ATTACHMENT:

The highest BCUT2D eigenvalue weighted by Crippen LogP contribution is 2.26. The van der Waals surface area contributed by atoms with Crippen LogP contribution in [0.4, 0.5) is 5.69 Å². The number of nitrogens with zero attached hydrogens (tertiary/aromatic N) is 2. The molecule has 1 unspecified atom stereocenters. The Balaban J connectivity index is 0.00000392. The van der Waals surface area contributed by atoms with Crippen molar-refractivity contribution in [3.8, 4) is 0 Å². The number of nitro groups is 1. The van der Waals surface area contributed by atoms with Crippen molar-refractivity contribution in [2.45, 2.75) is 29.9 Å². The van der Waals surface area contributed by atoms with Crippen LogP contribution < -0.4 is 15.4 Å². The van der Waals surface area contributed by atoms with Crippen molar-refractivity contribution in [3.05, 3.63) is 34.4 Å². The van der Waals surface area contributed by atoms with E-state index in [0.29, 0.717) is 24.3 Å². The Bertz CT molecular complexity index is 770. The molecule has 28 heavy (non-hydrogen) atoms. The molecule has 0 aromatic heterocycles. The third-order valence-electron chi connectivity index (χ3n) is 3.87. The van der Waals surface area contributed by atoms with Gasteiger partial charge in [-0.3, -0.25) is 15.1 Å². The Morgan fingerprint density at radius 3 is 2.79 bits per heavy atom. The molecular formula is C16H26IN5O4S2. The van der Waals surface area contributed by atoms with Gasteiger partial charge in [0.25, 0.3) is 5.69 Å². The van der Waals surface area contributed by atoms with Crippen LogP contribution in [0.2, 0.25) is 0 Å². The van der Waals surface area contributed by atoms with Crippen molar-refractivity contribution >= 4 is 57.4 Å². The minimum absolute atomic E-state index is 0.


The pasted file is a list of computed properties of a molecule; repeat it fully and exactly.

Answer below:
The highest BCUT2D eigenvalue weighted by Crippen LogP contribution is 2.26. The van der Waals surface area contributed by atoms with Crippen LogP contribution in [0.4, 0.5) is 5.69 Å². The number of nitrogens with zero attached hydrogens (tertiary/aromatic N) is 2. The molecule has 1 unspecified atom stereocenters. The Balaban J connectivity index is 0.00000392. The van der Waals surface area contributed by atoms with Crippen molar-refractivity contribution in [3.8, 4) is 0 Å². The number of nitro groups is 1. The van der Waals surface area contributed by atoms with Crippen molar-refractivity contribution in [2.45, 2.75) is 29.9 Å². The van der Waals surface area contributed by atoms with Crippen LogP contribution < -0.4 is 15.4 Å². The van der Waals surface area contributed by atoms with Crippen molar-refractivity contribution in [3.05, 3.63) is 34.4 Å². The van der Waals surface area contributed by atoms with E-state index in [0.29, 0.717) is 24.3 Å². The Bertz CT molecular complexity index is 770. The molecule has 28 heavy (non-hydrogen) atoms. The molecule has 0 aromatic heterocycles. The third-order valence-electron chi connectivity index (χ3n) is 3.87. The van der Waals surface area contributed by atoms with Gasteiger partial charge in [-0.3, -0.25) is 15.1 Å². The Morgan fingerprint density at radius 3 is 2.79 bits per heavy atom. The molecular formula is C16H26IN5O4S2. The van der Waals surface area contributed by atoms with Gasteiger partial charge in [0.25, 0.3) is 5.69 Å². The van der Waals surface area contributed by atoms with Crippen LogP contribution in [0.2, 0.25) is 0 Å². The van der Waals surface area contributed by atoms with Crippen molar-refractivity contribution >= 4 is 57.4 Å². The minimum absolute atomic E-state index is 0.